Cradle Catholicism: Being The Lone Atheist In A Catholic Family


My family is Catholic. I am not. However, I spent my entire life surrounded by the Catholic Church, which is why I am called a “cradle Catholic,” one who was raised in the faith from the cradle. From the time I was a child, we went to Mass every Sunday. I attended Catholic school from kindergarten until twelfth grade. My family prays. A lot.

My sister and father wear their crucifixes everywhere they go. My dad recently completed the ten day Bible challenge on Facebook. It is safe to say that the Catholic faith is important to my family, which made it incredibly difficult to be the one individual who has made the decision to not practice.

Growing up Catholic was difficult.

I remember hating the Church from the start. It wasn’t even the teachings, but the act of going. When my sister would listen to the homily in rapt attention, I would let my mind wander, wishing I was anywhere but there. I always made a point to go to the bathroom if I could, as it provided the perfect escape.

In elementary school my Catholic school had us attend Mass every Thursday. I have distinct memories of unplugging my parents alarm clock some mornings so we would be late and I would miss Mass. When I was younger, my dislike of the Church had to do with how boring I found it. More than that, it had to do with my lack of connection to God. My sister always felt connected to the Church from a young age; I, on the other hand, never did. I just couldn’t find it in myself to have faith and believe in a God that I couldn’t see or feel or contact.

I didn’t want to disappoint my family, so I always pretended and did what I could to try.

I prayed and tried to connect in some way, but couldn’t find it in me. The older I got, the more I began to find more serious issues with the Catholic Church. I would listen to the Gospel, and while I did agree with some of what it said, I found myself having issues with a lot of it.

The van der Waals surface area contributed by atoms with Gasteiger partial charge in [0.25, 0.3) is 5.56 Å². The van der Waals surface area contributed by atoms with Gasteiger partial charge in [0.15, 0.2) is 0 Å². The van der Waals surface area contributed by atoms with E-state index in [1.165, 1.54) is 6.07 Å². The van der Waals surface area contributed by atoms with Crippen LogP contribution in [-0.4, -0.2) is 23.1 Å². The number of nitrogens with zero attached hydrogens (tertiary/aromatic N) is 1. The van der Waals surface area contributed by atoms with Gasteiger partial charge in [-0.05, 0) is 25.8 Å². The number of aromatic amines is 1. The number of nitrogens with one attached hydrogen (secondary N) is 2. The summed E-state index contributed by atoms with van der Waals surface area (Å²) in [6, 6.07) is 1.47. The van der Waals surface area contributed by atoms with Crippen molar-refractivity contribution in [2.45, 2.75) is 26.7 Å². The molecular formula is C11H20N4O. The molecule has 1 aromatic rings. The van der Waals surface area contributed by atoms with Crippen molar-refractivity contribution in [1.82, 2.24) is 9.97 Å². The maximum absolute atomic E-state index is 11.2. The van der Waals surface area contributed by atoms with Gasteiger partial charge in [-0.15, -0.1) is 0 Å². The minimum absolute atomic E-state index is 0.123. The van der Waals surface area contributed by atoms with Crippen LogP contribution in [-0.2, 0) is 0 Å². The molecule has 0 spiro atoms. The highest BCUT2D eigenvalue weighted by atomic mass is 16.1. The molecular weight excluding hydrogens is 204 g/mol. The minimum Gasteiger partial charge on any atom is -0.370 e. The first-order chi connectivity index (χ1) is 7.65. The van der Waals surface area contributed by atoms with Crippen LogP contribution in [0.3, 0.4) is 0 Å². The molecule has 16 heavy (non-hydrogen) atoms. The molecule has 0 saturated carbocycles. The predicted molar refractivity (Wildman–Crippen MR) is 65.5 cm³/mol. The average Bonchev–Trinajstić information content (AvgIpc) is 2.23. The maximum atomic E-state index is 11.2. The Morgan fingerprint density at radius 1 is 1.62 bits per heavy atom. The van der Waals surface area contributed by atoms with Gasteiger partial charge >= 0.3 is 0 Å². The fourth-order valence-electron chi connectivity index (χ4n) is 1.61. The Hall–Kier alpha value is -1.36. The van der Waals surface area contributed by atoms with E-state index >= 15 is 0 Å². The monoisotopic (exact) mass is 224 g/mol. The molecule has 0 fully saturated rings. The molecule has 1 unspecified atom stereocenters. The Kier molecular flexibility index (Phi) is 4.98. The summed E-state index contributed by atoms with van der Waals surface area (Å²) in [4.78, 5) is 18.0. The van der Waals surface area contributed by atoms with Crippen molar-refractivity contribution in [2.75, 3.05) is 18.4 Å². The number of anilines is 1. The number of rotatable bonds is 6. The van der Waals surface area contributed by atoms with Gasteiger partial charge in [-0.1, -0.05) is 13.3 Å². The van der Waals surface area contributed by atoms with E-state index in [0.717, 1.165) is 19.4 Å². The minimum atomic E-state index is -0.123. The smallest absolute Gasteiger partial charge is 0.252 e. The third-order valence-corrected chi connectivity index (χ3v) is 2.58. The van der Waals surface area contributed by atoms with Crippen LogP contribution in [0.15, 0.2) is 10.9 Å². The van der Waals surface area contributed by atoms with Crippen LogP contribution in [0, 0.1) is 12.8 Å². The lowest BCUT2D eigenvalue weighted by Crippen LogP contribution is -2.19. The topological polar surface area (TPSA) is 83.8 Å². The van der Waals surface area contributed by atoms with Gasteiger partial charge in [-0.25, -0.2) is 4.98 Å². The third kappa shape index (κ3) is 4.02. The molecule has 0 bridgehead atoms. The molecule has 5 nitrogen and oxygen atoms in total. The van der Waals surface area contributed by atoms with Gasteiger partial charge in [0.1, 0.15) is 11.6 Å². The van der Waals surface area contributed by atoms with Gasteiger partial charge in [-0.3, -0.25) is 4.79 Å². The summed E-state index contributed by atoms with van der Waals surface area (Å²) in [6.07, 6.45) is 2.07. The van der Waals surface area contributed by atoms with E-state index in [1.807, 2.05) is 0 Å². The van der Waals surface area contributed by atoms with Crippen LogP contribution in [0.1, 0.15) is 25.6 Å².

I also struggled with the fact that, in my personal experience, a lot of the Catholics I dealt with were rather hypocritical. They would preach the Gospel as they pleased, but didn’t actually follow what they preached. It frustrated me and pushed me further away. I was also always uncomfortable with the Church’s belief in transubstantiation, the bread and wine turned into the body and blood of Christ. The cannibalistic connotations of this always creeped me out, while everyone else I knew found it to be a touching, holy moment.

The final straw for me was when I learned more about the Catholic Church’s stance on same-sex marriage.

As a bisexual woman, I couldn’t accept this. My loving of women is not a sin, and I can’t follow or believe in a God that preaches such. While I respect anyone’s right to follow any God they choose, I personally cannot bring myself to believe in a God that says such things about me and the rest of my community.

This just confirmed to me that Catholicism is not the religion for me. Actually, no religion is.

My belief system does not revolve around an all-powerful God in the sky. Rather, I believe in a sort of karmic energy that leads everyone down paths. However, it is not omnipotent or omniscient. It lacks the incredible power that conventional religions give to their God’s, which is what I personally think I need in religion.

I can’t believe in a single entity that controls the entire world.

I lack the ability to put my faith into such a concept. The beliefs I hold are a lot more lackadaisical than the Catholic religion, which is very strict and structured, but that is what I personally need.

I don’t need to be told how to live my life according to Scripture; I need to live my life according to me, and my beliefs.

My immediate family and I don’t really talk about my decision to leave the Catholic Church. They are respectful about my decisions in a lot of ways. They don’t force me to go to Mass every week when I am home for the summers. However, I am still expected to go to Mass for events such as Baccalaureate. The rest of my extended family doesn’t know, so when I am with them I have to go to Mass and take communion in order to keep up the charade.

In the end, Catholicism is exceedingly important to my family and while they don’t show it, I know they are disappointed by my decision to leave the Church and that they pray I will come back. However, I don’t ever see that happening. I’m the happiest I have ever been since leaving the Catholic Church. While I wish my family could support my decision more, I know that what matters is me, and I’m happy with my choice.